Face masks are among the safety requirements for schools that reopen.
Face masks are among the safety requirements for schools that reopen.
Before heading home for the year Friday, state lawmakers adopted a measure intended to make it easier for districts to educate students during a Covid quarantine, along with a way for districts to get funding if they can prove they tried but failed to find the staff needed to meet their obligation.
However, the infection rate of the delta virus in coming weeks and negotiations with teachers, more than statutory changes, will ultimately determine whether school districts will be able to teach both students in the classroom and those forced to learn at home.
“We’re hopeful and superintendents are working hard to make that happen,” but it’s premature to predict they’ll be able to,” said Michael Hulsizer, chief deputy for governmental affairs for the Kern County Superintendent of Schools. “It’s difficult, and the teacher shortage is real.”
Late Thursday, the Legislature passed Assembly Bill 167, an amended budget “trailer bill” that includes amendments to rules governing independent study that lawmakers passed only two months ago as part of the state budget. Since then, the quickly spreading delta coronavirus variant has upended some of lawmakers’ assumptions about reopening schools.
Independent study had been a rarely used non-classroom based education option for child actors, aspiring Olympic athletes and others with unconventional schedules. The Legislature expanded it to include parents apprehensive about sending their children to school during the pandemic, and added rules to ensure that schools assigned academic work and tracked students’ performance as conditions for funding. For students in independent study for a total of 15 or more days, which would include students quarantined more than once, legislators also added minimal requirements for live instruction and, for some grades, daily contact between students and a supervising teacher.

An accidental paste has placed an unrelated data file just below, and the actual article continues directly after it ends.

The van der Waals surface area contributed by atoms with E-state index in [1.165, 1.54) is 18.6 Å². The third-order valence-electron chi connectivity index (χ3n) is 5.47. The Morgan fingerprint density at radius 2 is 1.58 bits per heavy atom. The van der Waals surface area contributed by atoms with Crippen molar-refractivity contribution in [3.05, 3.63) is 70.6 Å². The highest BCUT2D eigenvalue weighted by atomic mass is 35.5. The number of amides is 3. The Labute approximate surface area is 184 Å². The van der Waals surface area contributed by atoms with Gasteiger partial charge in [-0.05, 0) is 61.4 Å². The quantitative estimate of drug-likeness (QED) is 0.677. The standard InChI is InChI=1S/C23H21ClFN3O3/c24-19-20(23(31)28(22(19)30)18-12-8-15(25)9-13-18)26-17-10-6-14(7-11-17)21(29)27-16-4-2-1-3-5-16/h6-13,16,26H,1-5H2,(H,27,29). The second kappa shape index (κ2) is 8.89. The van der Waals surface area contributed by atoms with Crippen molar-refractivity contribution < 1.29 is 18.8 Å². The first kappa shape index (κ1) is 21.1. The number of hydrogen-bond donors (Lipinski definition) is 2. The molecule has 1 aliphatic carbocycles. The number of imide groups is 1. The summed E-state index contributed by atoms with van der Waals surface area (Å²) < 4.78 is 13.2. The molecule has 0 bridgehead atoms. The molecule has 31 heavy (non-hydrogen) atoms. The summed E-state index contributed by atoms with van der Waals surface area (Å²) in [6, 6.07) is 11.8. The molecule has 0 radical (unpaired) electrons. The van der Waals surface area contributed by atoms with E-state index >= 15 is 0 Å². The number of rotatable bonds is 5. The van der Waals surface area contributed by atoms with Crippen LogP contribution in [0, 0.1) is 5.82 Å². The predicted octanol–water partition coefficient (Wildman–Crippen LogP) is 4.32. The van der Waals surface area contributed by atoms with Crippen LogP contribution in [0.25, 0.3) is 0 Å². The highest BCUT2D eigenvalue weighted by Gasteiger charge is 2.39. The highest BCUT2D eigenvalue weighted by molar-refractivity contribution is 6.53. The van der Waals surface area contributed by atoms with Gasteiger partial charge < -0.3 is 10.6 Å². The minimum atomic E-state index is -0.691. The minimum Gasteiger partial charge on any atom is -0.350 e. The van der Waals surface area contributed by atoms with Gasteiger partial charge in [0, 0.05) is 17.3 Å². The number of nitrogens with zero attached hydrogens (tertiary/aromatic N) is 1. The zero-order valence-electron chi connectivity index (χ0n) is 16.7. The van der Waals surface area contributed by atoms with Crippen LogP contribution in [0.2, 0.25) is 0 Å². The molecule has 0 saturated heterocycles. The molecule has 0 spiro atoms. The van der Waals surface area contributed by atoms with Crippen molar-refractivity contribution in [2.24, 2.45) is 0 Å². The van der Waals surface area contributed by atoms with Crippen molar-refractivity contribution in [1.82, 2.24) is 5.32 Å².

A spot check of districts has revealed that 2% to 5% of students had signed up for independent study, with a few districts as high as 10%. Some districts — especially those that started planning for independent study in July or had already intended to start virtual academies — are better positioned to meet the statutory requirement by hiring a combination of new teachers or subs. But a rise in positive infections in turn has led to a surge of Covid quarantines of students, and the closure of at least five rural schools. Superintendents already struggling with frustrated parents on wait lists for independent study now are worried they will face quarantined students who are entitled immediately to short-term independent study.
“California schools were already facing severe staffing shortages prior to the pandemic, and consequential impacts on classrooms are only exacerbating that reality,” said Edgar Zazueta, senior director, policy and governmental relations, for the Association of California School Administrators.
That association and other school organizations had hoped the Legislature would let districts revert during quarantines to distance learning under last year’s emergency regulations. Gov. Gavin Newsom and the Legislature had let the one-year regulations governing distance learning expire in June and said that independent study would be the only alternative to in-person instruction that the state would fund in 2021-22.
Unlike last year’s regulations that guaranteed funding with little accountability, districts will be funded this year only if they can show that students signed an independent study contract and performed schoolwork equivalent to what is required of in-person students.